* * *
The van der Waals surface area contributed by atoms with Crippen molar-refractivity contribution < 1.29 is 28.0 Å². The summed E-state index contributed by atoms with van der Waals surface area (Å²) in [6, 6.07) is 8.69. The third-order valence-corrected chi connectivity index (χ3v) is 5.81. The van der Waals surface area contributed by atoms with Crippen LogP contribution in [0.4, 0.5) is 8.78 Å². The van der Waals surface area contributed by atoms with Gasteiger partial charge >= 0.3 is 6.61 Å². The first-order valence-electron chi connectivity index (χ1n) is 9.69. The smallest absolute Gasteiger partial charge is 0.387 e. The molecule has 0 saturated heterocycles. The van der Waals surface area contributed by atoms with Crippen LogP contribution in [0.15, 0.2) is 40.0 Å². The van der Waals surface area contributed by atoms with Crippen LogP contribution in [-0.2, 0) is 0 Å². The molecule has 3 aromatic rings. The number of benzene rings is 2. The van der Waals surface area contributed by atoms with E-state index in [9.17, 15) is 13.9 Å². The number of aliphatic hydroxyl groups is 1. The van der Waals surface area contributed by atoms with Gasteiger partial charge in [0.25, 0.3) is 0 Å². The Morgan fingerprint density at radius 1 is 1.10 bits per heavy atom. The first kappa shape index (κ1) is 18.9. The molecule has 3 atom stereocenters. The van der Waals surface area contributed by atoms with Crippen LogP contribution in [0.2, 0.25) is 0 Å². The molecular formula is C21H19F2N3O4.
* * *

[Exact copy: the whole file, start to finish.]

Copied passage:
The van der Waals surface area contributed by atoms with Crippen molar-refractivity contribution < 1.29 is 28.0 Å². The summed E-state index contributed by atoms with van der Waals surface area (Å²) in [6, 6.07) is 8.69. The third-order valence-corrected chi connectivity index (χ3v) is 5.81. The van der Waals surface area contributed by atoms with Crippen LogP contribution in [0.4, 0.5) is 8.78 Å². The van der Waals surface area contributed by atoms with Gasteiger partial charge >= 0.3 is 6.61 Å². The first-order valence-electron chi connectivity index (χ1n) is 9.69. The smallest absolute Gasteiger partial charge is 0.387 e. The molecule has 0 saturated heterocycles. The van der Waals surface area contributed by atoms with Crippen LogP contribution in [0.15, 0.2) is 40.0 Å². The van der Waals surface area contributed by atoms with Crippen LogP contribution in [-0.2, 0) is 0 Å². The molecule has 3 aromatic rings. The number of benzene rings is 2. The van der Waals surface area contributed by atoms with E-state index in [9.17, 15) is 13.9 Å². The number of aliphatic hydroxyl groups is 1. The van der Waals surface area contributed by atoms with Gasteiger partial charge in [0.25, 0.3) is 0 Å². The Morgan fingerprint density at radius 1 is 1.10 bits per heavy atom. The first kappa shape index (κ1) is 18.9. The molecule has 3 atom stereocenters. The van der Waals surface area contributed by atoms with Crippen LogP contribution in [0.2, 0.25) is 0 Å². The molecular formula is C21H19F2N3O4.